Friday 20 Jul 2018 | 03:12 | SYDNEY
Friday 20 Jul 2018 | 03:12 | SYDNEY

Reader riposte: Space policy


Sam Roggeveen


28 May 2008 10:23

Jo-Anne writes (my response follows):

While the article you quoted in your post does dwell on the issue of national pride, the use of pride as a rationale for investment in space belongs in the history of the Cold War. Sadly the perception that space is primarily about prestige prevails in some circles. Your claim that investment in space technology does not equate to rational economic management is indicative of the short sightedness that has plagued successive Australian governments. Space technology is a long-term project, which requires a political vision and needs coordination, both internally amongst the users of space technology, and externally with other states and agencies such as NASA and ESA. It requires a bureaucracy to coordinate funding and R&D, and to encourage the development and retention of expertise.

Most concerning is that power politics, including regional politics and tensions, are being played out in space. Last week Japan removed restrictions on the military uses of space, and instigated a dedicated ministerial post to space development. The US has made definitive claims of space dominance, and appears to be moving towards the weaponisation of space, causing concern amongst other major players such as Russia and China. Part of the response appears to be a growing sense of space as territory, rather than the ‘commons’ as it has been previously conceived as: Vietnam explicitly claimed a piece of 'space sovereignty' with the launch of its first satellite. This is important for Australia. International law in the area is scant and immature, but is sure to become more relevant.  If Australia does not partake in the space industry, we will not only remain technology takers rather than technology makers, but also policy takers, unable to define the rules of the game in which we seek to participate.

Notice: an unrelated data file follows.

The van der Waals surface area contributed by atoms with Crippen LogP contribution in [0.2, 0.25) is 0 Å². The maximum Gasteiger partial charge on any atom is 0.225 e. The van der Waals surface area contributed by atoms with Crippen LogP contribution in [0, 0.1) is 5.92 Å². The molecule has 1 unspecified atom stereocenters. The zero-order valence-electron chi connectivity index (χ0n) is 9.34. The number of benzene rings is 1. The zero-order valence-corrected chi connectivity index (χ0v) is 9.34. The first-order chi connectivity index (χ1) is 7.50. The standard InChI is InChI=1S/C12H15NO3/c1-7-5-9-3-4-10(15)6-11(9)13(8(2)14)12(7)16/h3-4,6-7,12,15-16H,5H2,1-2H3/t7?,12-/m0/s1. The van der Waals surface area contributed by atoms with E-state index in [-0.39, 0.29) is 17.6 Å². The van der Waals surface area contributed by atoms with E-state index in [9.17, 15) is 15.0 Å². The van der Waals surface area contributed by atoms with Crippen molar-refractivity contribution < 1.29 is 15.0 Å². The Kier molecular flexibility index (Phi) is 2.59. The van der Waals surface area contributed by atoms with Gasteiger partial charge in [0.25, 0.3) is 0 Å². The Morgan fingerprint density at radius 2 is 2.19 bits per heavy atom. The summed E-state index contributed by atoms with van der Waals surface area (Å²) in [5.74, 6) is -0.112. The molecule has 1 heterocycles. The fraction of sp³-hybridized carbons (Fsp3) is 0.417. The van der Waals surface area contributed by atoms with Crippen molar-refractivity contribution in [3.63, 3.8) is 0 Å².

I entirely agree that national pride arguments should have very little place in deciding whether to develop a national space program. Investing in space could well be economically rational, but Andy Thomas' argument seemed to be that, just because third world countries are doing it, so should we. That struck me as pretty weak logic, and probably economically irrational. I share Jo-Anne's concerns about power politics, while noting that it is not only China and Russia which have cause for concern from the US. Remember, China conducted a successful anti-satellite test in January 2006.